When I started reading this book, I thought it was going to be a story about anesthesia. Instead, it is a book mostly about the lack of anesthesia among patients undergoing surgery; that is, it is a story of intraoperative awareness. The author lives in Melbourne, Australia, and has described her visits and the studies of some of the individuals around the world who have investigated anesthesia recall, including: Kate Leslie, M.B.B.S., M.D., M.Epid., M.Hlth.Serv.Mt., F.A.N.Z.C.A., F.A.H.M.S., of the University of Melbourne (Melbourne, Victoria, Australia); J. Edmond I. Eger, II, M.D., since deceased, labeled by the author as the “most famous anesthesiologist in the world,” who introduced minimum alveolar concentration and how it possibly relates to recall; and George Mashour, M.D., Ph.D., of the University of Michigan (Ann Arbor, Michigan). She also interviewed, and described the horrible observations of, some patients who experienced intraoperative awareness.
The author makes the point that there are risks in paralyzing patients without making sure they are also anesthetized, and the majority of patients who do have recall during anesthesia were paralyzed during their anesthetic. She notes that if a patient remembers their surgery, the patient probably would be more relieved if they are told what actually happened, rather than if the anesthesiologist were to avoid an explanation due to the fear of being sued. The author notes that operating rooms should have a sign on the door saying “The patient can hear,” and that we should be kind to patients. And finally, hypnosis has been shown in some studies to relieve preoperative stress; it is an inexpensive technique that may improve the perioperative experience by reducing distress, and may even help patients after surgery, including those who have distress due to unexpected recall.
The majority of the book is like a stream of consciousness as it relates to the author’s life and her upcoming scoliosis surgery. The book starts with a description of the author’s need for scoliosis surgery, and more than 300 pages later, she finally undergoes surgery. Throughout the book, different studies are summarized that relate mostly to recall or why it might happen. Most books that discuss different studies reference the studies in the body of the text. That doesn’t happen in this book. It was not until this reviewer got to the end of the book that references were viewed. Most of the references are incomplete. Take, for example, a reference in the text: “Take that Swedish study: Sandin et al., 2000.” There are 14 articles that include Sandin as an author, and four with Sandin as the first author. (The referenced article was probably: Sandin RH, Enlund G, Samuelsson P, Lennmarken C: Awareness during anesthesia: A prospective case study. Lancet 2000; 355: 707–11.) Earlier in the book, the author describes Levinson’s study where a mock code was simulated to determine if recall after anesthesia was likely.1 However, no reference was provided. In that same chapter there’s a reference to the book Poison Arrows, though the actual title of the book is Poison Arrows: The Amazing Story of How Prozac and Anaesthetics Were Developed from Deadly Jungle Poison Darts.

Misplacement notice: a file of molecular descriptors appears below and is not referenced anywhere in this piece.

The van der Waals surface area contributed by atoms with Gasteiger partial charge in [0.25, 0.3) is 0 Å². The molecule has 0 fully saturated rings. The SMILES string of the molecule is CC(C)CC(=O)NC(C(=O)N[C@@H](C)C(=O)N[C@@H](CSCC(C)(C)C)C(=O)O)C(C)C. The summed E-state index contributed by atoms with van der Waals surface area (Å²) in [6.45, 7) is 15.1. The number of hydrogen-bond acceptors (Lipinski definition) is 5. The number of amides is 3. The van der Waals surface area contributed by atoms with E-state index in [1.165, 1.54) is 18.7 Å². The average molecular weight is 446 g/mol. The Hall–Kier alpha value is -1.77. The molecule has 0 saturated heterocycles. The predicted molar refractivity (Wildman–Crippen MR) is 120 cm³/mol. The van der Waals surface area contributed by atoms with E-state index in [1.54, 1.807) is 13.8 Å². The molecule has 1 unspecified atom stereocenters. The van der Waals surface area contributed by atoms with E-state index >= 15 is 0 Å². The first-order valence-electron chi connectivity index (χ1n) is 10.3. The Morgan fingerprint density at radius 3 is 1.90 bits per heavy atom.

The author is not an anesthesiologist and makes certain statements that do not ring true. “Certain types of anesthetics (those delivered into your bloodstream rather than those you inhale) raise the risk (of anesthesia recall) if used alone”—no evidence supports this. “Certain types of people, too, are more likely to wake during surgery: women, fat people, redheads, drugs abusers…”—the studies that include these descriptors are either small or anecdotal, studies that are mostly not proven true in subsequent large trials. There is reference to William Morton and Charles Jackson, the ones who first discovered anesthesia, without also mentioning Crawford Long. “Few will be aware…eyes will be taped shut”—to eliminate corneal abrasion; “…they may be tied down…”—so they will not fall off the operating room bed, much like a seatbelt used in a car; and “…they will have a plastic tube maneuvered into their reluctant airway…”—for safety purposes for the purpose of ventilation. “It is not unusual for patients, just before passing out, to tell surgical staff how attractive they are…”—in fact, this more commonly happens when patients awaken from anesthesia, particularly when propofol is used. Then, “…nitrous oxide (still among the most widespread anesthetic drugs in use today)”—that’s not true: though difficult to quantify, throughout the world, its use has dramatically decreased.2 “Hallucinations after surgery are remarkably common, particularly in older patients.”—though older patients might have hallucinations after surgery, the evidence to show they are common is not there.
Despite the book’s inaccuracies and its stream of consciousness style, it is nicely written. The book is excellent for residents if only to meet those who study intraoperative awareness and to realize the harm to patients who experience awareness. Anesthesia: The Gift of Oblivion and the Mystery of Consciousness serves as a nice review also for those who practice anesthesia.